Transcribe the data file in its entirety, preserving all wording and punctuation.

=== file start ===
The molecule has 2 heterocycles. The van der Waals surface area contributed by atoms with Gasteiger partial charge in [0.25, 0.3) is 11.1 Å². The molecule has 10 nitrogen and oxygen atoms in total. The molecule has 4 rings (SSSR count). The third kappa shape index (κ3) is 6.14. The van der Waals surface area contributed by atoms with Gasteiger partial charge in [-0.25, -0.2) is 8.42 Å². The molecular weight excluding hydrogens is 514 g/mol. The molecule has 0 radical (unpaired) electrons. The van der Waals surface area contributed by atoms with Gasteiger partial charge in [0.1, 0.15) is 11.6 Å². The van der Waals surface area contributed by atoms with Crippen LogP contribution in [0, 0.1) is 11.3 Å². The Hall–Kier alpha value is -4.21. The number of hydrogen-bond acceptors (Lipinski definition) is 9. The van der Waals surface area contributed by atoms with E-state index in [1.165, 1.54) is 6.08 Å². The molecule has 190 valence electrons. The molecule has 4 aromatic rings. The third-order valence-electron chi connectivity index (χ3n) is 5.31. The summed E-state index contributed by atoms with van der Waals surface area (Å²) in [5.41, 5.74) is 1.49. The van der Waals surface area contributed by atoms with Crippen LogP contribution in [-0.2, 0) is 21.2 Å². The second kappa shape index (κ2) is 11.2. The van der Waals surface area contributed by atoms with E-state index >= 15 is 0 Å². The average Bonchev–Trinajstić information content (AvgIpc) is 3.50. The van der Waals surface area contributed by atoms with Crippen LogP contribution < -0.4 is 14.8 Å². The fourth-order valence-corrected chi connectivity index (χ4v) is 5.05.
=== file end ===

The molecule has 2 heterocycles. The van der Waals surface area contributed by atoms with Gasteiger partial charge in [0.25, 0.3) is 11.1 Å². The molecule has 10 nitrogen and oxygen atoms in total. The molecule has 4 rings (SSSR count). The third kappa shape index (κ3) is 6.14. The van der Waals surface area contributed by atoms with Gasteiger partial charge in [-0.25, -0.2) is 8.42 Å². The molecular weight excluding hydrogens is 514 g/mol. The molecule has 0 radical (unpaired) electrons. The van der Waals surface area contributed by atoms with Gasteiger partial charge in [0.1, 0.15) is 11.6 Å². The van der Waals surface area contributed by atoms with Crippen LogP contribution in [0, 0.1) is 11.3 Å². The Hall–Kier alpha value is -4.21. The number of hydrogen-bond acceptors (Lipinski definition) is 9. The van der Waals surface area contributed by atoms with E-state index in [1.165, 1.54) is 6.08 Å². The molecule has 190 valence electrons. The molecule has 4 aromatic rings. The third-order valence-electron chi connectivity index (χ3n) is 5.31. The summed E-state index contributed by atoms with van der Waals surface area (Å²) in [5.41, 5.74) is 1.49. The van der Waals surface area contributed by atoms with Crippen LogP contribution in [-0.2, 0) is 21.2 Å². The second kappa shape index (κ2) is 11.2. The van der Waals surface area contributed by atoms with E-state index >= 15 is 0 Å². The average Bonchev–Trinajstić information content (AvgIpc) is 3.50. The van der Waals surface area contributed by atoms with Crippen LogP contribution < -0.4 is 14.8 Å². The fourth-order valence-corrected chi connectivity index (χ4v) is 5.05.